CYM Blog

Investment Required: Developing Teen Leaders

One of my favorite parts of youth ministry at a parish is building up a team of teen leaders. So much joy comes out of investing in these relationships, and empowering the teens to minister to their peers, and to those a few years younger than them.

Doing this can take on many different looks, but I prefer working with teen leaders as a part of a team. Jesus didn’t call one apostle — he called twelve. True leaders will figure out how to work well with others, even when personalities clash. Teams create accountability and allow teens to learn from each other. Here is my plan for developing teen leaders:

Pray and discern: Pray about who you’re being called to mentor as leaders, and how you will invite them in. I prefer sending a letter inviting them to be part of a leadership team. Perhaps include that a Core Member, priest or parish staff member nominated them?

Define their role: Make a job description, as the teens need know the leadership team expectations. Consider having a team covenant — and give the teens a say in forming it. Hold them accountable to this and encourage them to help each other stick to it.

Humility first: Emphasize servant-leadership. Don’t just tell them, show them through taking out the trash, stacking chairs, etc. The model of true leadership is Jesus washing the Apostles’ feet. Jesus taught and preached, but he was a servant first – which gave greater meaning to His teachings. In the same way, being on a peer ministry team doesn’t always mean being up in front.

Give them a voice: To encourage the teens to take ownership, give them chances to share ideas, brainstorm and help plan the retreat or Edge Nights. Maybe that is planning games or being creative with a skit, or maybe it involves giving testimonies and helping to shape some activities.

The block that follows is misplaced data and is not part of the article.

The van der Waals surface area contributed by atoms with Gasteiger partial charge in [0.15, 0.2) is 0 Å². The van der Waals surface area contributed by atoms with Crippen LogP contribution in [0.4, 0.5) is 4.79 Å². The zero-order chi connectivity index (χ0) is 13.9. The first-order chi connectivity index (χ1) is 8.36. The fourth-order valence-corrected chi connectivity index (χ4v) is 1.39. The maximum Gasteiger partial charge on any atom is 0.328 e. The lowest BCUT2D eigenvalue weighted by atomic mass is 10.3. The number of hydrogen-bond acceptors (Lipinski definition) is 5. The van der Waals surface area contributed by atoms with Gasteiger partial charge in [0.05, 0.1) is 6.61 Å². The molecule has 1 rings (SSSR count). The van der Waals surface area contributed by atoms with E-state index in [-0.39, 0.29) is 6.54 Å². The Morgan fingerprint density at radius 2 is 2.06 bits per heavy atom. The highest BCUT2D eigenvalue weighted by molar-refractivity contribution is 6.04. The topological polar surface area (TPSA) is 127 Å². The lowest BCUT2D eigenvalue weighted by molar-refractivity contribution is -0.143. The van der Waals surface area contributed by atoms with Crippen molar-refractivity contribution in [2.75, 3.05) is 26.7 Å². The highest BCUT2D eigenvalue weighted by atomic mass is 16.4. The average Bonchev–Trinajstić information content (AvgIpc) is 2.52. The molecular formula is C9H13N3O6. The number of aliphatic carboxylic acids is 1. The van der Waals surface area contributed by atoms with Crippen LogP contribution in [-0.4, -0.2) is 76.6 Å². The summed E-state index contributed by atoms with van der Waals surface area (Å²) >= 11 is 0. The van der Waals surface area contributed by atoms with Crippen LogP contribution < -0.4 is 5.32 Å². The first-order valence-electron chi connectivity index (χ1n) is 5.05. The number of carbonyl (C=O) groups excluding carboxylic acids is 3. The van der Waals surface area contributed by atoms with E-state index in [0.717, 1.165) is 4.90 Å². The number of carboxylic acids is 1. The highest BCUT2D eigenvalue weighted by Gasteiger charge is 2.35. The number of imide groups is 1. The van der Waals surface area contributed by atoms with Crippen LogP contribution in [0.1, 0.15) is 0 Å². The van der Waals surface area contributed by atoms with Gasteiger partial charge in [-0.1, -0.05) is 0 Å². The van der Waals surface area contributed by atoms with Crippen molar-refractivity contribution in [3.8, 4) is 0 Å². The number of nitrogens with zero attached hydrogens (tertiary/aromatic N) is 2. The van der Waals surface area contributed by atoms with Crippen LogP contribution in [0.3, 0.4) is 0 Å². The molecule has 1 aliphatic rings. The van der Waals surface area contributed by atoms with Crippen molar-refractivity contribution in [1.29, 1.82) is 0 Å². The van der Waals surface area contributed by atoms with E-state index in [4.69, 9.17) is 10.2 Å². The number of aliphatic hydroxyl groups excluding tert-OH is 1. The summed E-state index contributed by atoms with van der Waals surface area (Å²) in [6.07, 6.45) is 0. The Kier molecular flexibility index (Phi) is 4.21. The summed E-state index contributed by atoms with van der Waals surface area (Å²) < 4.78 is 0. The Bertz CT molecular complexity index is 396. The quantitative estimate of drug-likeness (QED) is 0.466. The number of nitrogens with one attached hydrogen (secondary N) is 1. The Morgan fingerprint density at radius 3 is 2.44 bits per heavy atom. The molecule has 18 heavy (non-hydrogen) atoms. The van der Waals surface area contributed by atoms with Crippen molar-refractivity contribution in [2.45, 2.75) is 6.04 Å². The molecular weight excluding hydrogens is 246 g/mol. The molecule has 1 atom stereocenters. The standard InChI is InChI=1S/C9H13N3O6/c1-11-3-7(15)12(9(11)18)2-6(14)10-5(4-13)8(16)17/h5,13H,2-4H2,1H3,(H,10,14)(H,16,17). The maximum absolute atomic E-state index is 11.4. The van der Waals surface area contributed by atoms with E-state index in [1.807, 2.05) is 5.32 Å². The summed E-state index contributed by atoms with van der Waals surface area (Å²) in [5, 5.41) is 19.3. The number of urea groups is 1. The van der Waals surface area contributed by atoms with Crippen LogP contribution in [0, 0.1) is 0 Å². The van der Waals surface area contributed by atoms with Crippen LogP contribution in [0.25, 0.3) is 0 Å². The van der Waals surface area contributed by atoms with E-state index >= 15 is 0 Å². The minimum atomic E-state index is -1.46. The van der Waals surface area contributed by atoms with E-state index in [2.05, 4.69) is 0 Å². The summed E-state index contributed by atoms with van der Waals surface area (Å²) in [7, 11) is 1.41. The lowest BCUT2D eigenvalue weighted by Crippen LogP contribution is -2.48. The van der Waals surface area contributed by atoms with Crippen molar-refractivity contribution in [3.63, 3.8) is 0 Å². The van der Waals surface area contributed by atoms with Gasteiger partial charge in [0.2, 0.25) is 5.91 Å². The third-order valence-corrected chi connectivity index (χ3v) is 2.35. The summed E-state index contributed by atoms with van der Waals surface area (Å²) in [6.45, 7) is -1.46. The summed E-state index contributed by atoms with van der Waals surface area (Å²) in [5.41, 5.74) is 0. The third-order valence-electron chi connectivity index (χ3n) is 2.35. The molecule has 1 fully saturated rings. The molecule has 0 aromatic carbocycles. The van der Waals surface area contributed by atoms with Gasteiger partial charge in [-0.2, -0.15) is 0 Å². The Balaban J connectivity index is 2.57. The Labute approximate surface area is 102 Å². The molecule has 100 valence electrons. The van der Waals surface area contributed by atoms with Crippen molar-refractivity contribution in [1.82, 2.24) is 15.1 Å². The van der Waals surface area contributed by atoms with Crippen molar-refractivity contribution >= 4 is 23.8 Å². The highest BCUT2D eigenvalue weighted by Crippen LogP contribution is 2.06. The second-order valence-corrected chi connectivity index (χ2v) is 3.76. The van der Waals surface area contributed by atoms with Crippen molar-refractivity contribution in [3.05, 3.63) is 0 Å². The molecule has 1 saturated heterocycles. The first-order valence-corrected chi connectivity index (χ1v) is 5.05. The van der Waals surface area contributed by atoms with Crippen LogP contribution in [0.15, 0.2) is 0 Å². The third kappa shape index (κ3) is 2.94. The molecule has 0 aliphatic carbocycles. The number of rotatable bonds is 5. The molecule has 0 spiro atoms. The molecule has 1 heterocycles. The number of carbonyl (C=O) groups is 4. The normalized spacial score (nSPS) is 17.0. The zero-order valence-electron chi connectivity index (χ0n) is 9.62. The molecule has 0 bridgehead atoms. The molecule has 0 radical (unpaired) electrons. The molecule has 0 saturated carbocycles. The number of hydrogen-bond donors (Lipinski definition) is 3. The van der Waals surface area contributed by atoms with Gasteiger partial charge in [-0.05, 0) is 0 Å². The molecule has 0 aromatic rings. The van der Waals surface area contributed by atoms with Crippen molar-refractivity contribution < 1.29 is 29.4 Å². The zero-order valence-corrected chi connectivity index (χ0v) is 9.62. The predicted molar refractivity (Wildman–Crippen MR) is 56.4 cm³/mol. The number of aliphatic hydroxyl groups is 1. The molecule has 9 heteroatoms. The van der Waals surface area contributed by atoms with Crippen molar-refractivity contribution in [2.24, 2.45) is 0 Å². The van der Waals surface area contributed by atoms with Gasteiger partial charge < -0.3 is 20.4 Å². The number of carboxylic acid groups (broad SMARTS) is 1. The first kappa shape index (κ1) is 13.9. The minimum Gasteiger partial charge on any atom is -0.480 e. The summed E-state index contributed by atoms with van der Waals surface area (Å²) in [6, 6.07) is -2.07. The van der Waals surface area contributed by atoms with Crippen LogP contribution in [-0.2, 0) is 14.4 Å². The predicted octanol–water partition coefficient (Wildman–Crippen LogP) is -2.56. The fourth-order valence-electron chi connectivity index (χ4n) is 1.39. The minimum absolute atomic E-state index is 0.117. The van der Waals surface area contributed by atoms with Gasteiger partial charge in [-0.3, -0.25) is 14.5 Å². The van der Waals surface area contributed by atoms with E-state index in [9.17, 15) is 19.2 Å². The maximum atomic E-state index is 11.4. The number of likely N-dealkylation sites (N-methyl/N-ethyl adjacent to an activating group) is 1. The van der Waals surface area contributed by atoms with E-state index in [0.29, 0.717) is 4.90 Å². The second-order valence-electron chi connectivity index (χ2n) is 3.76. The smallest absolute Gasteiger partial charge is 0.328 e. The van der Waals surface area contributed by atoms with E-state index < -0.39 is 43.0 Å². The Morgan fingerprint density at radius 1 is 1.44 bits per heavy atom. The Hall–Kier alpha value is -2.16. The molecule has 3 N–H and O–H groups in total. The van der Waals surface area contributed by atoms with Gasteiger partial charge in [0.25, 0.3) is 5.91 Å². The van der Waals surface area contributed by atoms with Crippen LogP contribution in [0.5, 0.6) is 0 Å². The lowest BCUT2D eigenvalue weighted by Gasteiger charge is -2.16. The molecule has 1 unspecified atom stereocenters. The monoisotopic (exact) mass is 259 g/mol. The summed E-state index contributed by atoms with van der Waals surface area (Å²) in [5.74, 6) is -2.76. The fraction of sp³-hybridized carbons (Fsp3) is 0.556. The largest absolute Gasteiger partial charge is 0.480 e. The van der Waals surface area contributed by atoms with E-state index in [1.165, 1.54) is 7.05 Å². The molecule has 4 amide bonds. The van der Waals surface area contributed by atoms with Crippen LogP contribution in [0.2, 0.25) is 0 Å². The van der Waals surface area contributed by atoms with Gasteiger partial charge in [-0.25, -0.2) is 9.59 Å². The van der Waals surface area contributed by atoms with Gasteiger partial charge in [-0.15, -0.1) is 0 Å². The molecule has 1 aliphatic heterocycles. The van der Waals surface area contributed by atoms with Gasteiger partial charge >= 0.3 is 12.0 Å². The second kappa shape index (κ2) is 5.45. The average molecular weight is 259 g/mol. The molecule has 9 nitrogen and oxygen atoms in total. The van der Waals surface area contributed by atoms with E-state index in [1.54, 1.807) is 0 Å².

Feed them: Invest in the leaders by feeding them spiritually – continually. Sometimes leadership teens start to dismiss the “routine” or think what is being offered isn’t for them. Challenge them to be present at typical Life Nights and social events, but go deeper with your leaders! Share your prayer routines and practices, and what you do to grow in the faith. Perhaps include training, along with a short book or Bible study as part of leadership team meetings?

Affirm: The glory belongs to God, but we need to let a teen know when they’ve done a great job! Affirm them to the pastor, the parish staff, to parents, to the Core Team, and to other teens. Additionally, help them learn to react and learn when they fall short. Affirm your leaders publicly and privately, but work on correcting shortcomings in private.

Challenge: Teen leaders desire challenges. Be willing to invite them to say yes to the difficult choices of discipleship. There are boundaries to how we challenge teens, but this is learned through individual relationships. Find the balance between being too passive and actively helping a teen grow and mature in their faith.

Evaluate: Let the leaders evaluate their performance — individually and as a group. Give them constructive criticism and help them make goals they can reach. Continually give feedback. They are learning, and they are also sponges and want to soak up what you are trying to share.

At the center is leading the teens closer to Christ, which will take investment on your part. You will spend a lot of time with your teen leaders, including planning sessions, retreats, meaningful conversations, and prayer opportunities. Take the time to grab coffee with these teens—and spend that time talking about them and the faith they are living into (not you and not the ministry).

There are many outcomes in developing teen leaders, but the most important is that we are teaching them to be lifelong disciples and leaders in the Church. The investment might seem high at times, but helping to mentor co-workers in the vineyard of ministry is so worth it!

About the Author

Chris Epplett

Chris lives in Plymouth, MI. He used to own a dog, but the dog found a better home. Chris is a life-long Catholic who attended an active Life Teen program in high school. He enjoys writing, running and the Detroit Lions. He does not like mayonnaise, gout or bad drivers. He is the high school youth minister at Our Lady of Good Counsel in Plymouth, MI. Chris has lived in Michigan his entire life, lovingly pointing to various spots on his hand, aka the Mitten. To connect with Chris, email him at cepplett@gmail.com.